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Whipworm infection

Definition

Whipworm infection is an infection of the large intestine with a type of roundworm.

Alternative Names

Intestinal parasite - whipworm; Trichuriasis; Round worm - trichuriasis

Causes

Whipworm infection is caused by the roundworm Trichuris trichiura. It is a common infection that mainly affects children.

Children may become infected if they swallow soil contaminated with whipworm eggs. When the eggs hatch inside the body, the whipworm sticks inside the wall of the large intestine.

Whipworm is found throughout the world, especially in countries with warm, humid climates. Some outbreaks have been traced to contaminated vegetables (believed to be due to soil contamination).

Symptoms

Most people who have whipworm infections don't have symptoms. Symptoms mainly occur in children, and range from mild to severe. A severe infection may cause:

Exams and Tests

A stool ova and parasites exam reveals the presence of whipworm eggs.

Treatment

The drug albendazole is commonly prescribed when the infection causes symptoms. A different anti-worm medicine may also be prescribed.

Outlook (Prognosis)

Full recovery is expected with treatment.

When to Contact a Medical Professional

Seek medical attention if you or your child develop bloody diarrhea. In addition to whipworm, many other infections and illnesses can cause similar symptoms.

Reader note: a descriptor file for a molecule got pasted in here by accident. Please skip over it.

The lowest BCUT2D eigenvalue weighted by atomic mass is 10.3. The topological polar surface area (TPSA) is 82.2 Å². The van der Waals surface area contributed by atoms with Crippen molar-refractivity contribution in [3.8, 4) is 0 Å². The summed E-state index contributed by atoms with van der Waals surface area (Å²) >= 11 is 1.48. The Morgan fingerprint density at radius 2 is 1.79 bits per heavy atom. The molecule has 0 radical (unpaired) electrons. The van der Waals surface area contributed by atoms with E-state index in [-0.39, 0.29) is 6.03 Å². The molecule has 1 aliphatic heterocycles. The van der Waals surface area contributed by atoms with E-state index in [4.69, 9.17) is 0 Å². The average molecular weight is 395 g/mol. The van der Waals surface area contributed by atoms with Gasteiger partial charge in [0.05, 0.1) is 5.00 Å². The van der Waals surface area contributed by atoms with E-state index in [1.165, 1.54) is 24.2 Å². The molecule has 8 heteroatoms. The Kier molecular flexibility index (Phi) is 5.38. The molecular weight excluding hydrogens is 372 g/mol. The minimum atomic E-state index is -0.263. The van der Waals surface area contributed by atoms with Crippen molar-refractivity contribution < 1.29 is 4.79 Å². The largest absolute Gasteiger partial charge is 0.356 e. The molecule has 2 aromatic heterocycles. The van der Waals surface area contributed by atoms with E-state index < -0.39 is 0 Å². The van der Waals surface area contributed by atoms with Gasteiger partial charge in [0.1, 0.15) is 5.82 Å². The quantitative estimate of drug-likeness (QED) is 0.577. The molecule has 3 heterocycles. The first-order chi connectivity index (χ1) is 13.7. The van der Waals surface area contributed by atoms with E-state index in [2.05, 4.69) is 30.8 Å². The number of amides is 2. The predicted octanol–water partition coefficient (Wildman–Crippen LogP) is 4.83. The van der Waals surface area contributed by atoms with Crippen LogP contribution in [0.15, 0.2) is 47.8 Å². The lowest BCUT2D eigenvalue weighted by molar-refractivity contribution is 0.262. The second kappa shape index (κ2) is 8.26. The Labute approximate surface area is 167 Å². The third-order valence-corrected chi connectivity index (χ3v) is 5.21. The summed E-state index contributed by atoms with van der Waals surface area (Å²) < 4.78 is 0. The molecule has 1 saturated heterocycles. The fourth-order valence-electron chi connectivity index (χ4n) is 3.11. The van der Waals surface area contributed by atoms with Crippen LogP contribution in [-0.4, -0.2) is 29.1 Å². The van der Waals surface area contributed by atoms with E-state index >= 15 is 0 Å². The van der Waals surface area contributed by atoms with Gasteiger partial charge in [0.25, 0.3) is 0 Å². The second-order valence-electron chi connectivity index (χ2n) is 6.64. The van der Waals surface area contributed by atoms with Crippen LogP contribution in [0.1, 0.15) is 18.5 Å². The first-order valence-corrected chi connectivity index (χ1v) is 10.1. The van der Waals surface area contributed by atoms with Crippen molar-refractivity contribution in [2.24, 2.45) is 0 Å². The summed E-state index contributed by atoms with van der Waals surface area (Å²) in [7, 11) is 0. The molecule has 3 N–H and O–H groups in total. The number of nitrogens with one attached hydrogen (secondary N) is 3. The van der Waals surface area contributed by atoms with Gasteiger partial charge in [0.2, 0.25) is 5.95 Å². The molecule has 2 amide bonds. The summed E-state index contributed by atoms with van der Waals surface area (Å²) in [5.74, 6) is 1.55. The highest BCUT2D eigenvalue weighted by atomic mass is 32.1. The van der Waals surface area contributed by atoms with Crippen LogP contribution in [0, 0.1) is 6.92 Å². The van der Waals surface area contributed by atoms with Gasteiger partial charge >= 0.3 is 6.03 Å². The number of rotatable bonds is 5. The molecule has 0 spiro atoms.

Prevention

Improved facilities for feces disposal have decreased the incidence of whipworm.

Always wash your hands before handling food. Teach your children to wash their hands, too. Thoroughly washing food may also help prevent this condition.

References

Bogitsh BJ, Carter CE, Oeltmann TN. Intestinal nematodes. In: Bogitsh BJ, Carter CE, Oeltmann TN, eds. Human Parasitology. 4th ed. Waltham, MA: Elsevier Academic Press; 2012:chap 16.

Dent AE, Kazura JW. Trichuriasis (Trichuris trichiura). In: Kliegman RM, Stanton BF, St. Geme JW, Schor NF, eds. Nelson Textbook of Pediatrics. 20th ed. Philadelphia, PA: Elsevier; 2016:chap 293.

Review Date:11/14/2016
Reviewed By:Jatin M. Vyas, MD, PhD, Assistant Professor in Medicine, Harvard Medical School; Assistant in Medicine, Division of Infectious Disease, Department of Medicine, Massachusetts General Hospital, Boston, MA. Also reviewed by David Zieve, MD, MHA, Medical Director, Brenda Conaway, Editorial Director, and the A.D.A.M. Editorial team.

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Outcome Data

No data available for this condition/procedure.

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